Social Software Development

The word “social” is heavily used in society with the advent of social media. defines “social” as “living in companionship with others or in a community, rather than in isolation.” In the second part of a two part series, veteran collaborative team architect Scott Bowen explains how that applies to software development:

Our best solutions emerge when we get the optimal amount of information to assess the work that is in-progress or has been completed. From that assessment, you can make decisions from that key data. This requires a strong level of social skills among the development team and a careful match of personalities to form the team. We favor a flat organizational structure so team members don’t feel intimidated in putting forward their ideas if it may clash with those of a supervisor.

So much of the challenge of Scrum and Extreme Programming (XP) is the social aspect. Many developers are used to working in offices with the door closed and headphones on, tuning out everything else. While there are times when developers need that individual focus time, we’ve seen amazing levels of innovation and productivity come about when a group of smart people work together. The technical skills of a developer working on a Scrum or XP project are similar to what you’d expect in other environments building the same technology.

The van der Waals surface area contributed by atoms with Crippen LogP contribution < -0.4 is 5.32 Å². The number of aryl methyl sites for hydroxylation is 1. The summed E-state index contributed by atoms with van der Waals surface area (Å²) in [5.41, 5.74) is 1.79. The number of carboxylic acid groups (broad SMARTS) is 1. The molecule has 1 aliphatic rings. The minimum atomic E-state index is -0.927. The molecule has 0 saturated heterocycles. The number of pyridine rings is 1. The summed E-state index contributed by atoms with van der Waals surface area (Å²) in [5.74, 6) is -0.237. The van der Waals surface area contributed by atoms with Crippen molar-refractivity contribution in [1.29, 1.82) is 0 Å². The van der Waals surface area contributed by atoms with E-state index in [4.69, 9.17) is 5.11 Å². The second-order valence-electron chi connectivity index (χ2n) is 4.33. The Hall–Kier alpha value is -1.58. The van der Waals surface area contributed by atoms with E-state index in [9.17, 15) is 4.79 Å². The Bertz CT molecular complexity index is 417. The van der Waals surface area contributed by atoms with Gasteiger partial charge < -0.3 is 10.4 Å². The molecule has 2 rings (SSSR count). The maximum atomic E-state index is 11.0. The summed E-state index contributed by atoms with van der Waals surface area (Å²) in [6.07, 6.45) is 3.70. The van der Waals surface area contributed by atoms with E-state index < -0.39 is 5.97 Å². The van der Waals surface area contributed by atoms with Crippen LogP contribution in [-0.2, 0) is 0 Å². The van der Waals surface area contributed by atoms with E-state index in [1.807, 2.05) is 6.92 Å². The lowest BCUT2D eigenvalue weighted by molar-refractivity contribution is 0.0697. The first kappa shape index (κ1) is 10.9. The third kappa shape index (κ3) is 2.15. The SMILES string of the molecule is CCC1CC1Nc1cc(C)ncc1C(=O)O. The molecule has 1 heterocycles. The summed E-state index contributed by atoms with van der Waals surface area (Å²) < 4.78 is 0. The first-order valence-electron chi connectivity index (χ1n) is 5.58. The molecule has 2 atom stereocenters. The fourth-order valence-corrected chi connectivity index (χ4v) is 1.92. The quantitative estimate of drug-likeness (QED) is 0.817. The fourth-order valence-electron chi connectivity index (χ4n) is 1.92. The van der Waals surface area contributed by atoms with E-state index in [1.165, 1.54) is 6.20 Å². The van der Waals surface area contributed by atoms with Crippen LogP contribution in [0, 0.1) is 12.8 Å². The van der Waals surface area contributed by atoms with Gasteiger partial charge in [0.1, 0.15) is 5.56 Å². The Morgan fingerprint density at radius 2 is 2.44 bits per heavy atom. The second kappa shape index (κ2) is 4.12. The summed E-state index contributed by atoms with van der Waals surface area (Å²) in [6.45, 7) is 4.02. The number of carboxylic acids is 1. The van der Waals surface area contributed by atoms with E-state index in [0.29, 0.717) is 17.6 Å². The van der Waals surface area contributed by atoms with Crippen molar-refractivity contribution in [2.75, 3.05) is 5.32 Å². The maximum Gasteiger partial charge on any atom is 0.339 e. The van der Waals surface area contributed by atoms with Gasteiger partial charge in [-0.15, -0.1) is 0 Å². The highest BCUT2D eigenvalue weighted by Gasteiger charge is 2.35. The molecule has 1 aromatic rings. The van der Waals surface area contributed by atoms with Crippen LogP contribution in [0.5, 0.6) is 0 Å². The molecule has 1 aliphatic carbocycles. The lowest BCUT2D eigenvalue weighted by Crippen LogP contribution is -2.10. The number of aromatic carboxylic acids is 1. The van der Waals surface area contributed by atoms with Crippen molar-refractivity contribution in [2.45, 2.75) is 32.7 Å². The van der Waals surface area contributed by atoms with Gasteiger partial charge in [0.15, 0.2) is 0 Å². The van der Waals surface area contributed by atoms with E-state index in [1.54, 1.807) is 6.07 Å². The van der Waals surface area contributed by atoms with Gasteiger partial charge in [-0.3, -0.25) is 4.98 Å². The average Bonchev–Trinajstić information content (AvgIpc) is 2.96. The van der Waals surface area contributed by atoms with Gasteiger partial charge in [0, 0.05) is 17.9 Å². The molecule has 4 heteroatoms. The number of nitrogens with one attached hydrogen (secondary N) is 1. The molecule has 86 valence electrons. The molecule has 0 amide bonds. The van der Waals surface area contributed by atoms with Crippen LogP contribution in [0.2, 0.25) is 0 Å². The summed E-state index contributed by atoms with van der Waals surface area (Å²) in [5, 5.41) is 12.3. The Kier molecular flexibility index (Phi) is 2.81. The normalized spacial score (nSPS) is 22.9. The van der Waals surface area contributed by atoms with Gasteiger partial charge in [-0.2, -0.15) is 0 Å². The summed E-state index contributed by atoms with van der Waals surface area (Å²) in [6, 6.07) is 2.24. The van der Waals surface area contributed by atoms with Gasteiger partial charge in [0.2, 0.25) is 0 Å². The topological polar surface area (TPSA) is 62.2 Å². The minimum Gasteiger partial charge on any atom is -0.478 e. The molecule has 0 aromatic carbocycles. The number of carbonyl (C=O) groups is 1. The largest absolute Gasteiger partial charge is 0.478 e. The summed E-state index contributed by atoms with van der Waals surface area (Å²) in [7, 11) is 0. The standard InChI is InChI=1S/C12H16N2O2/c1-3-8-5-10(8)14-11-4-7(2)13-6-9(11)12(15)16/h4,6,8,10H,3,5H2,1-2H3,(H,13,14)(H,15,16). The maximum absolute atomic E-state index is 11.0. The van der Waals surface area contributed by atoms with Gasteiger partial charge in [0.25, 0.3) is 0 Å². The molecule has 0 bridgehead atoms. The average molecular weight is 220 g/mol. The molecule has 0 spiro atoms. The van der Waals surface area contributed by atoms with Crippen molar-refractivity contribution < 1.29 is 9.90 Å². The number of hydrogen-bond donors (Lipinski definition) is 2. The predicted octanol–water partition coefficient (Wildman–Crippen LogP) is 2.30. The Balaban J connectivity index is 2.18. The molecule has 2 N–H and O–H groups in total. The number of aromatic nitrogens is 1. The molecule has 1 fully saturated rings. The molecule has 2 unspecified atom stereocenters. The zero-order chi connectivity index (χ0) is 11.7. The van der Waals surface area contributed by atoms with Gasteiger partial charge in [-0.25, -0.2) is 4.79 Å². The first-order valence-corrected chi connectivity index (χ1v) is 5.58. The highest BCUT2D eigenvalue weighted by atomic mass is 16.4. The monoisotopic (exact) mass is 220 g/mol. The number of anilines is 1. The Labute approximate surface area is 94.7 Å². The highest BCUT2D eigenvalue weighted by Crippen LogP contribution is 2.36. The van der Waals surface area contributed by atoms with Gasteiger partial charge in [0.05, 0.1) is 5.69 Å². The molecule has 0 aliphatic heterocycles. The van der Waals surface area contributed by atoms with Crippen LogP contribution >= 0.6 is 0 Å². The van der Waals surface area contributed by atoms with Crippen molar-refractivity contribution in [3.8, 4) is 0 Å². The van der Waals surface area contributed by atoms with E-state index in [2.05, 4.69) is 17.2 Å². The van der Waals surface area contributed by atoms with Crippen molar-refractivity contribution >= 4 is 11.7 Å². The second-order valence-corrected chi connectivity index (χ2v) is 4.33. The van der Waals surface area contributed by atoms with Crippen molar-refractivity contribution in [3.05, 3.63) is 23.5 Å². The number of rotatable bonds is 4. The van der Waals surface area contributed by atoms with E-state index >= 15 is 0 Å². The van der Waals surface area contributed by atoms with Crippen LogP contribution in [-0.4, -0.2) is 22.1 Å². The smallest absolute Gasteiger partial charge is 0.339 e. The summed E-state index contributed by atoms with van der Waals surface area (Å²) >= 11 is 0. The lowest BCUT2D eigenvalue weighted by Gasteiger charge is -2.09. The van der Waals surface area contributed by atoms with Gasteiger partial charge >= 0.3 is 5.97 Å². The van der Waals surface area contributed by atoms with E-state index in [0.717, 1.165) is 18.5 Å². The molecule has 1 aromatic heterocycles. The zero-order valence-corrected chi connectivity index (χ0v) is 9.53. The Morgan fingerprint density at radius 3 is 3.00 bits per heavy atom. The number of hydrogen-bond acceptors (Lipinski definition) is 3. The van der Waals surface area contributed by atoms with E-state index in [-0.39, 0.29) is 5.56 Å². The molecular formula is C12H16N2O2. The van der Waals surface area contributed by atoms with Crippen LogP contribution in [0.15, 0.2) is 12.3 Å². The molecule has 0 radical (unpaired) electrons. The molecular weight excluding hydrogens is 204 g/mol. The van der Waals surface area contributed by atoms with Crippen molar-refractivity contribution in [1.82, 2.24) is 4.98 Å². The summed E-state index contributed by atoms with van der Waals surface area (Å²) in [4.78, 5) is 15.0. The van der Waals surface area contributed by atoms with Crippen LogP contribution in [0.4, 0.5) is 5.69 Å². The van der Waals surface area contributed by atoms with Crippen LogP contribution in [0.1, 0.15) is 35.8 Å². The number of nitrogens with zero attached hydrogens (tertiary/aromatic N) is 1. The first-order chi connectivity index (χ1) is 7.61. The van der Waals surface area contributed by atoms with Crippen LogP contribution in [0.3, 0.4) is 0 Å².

However, the soft skills are more challenging, as the concept of inspect and adapt implies ongoing communication. Testers and programmers collaborate as a development team to build and test the code. The team determines how to accomplish the work to achieve the vision and business value required of the product. Change is not feared, it’s welcomed because that means we’re better on track to what the user or customer really wants, rather than what either party assumed they wanted. The team has collective ownership of the code so each member has a stake in the quality of the code that is deployed. This all requires collaboration and it can be challenging for those who have not worked in a Scrum or XP environment before.

Having a collaborative team that is willing to communicate and be social leads to getting the feedback needed to create a great software product. What have you done to make your environment more social?

Contact Scott Bowen by email at or 877.393.8622.

About VMC Consulting and VMC Game Labs

VMC Consulting is a technology consulting and outsourcing company that provides flexible and scalable build, run and support solutions. VMC Game Labs is the world’s leading partner for games quality assurance and support.
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One Response to Social Software Development

  1. Social software could really boost any company’s standing online if it were used properly. Good post!

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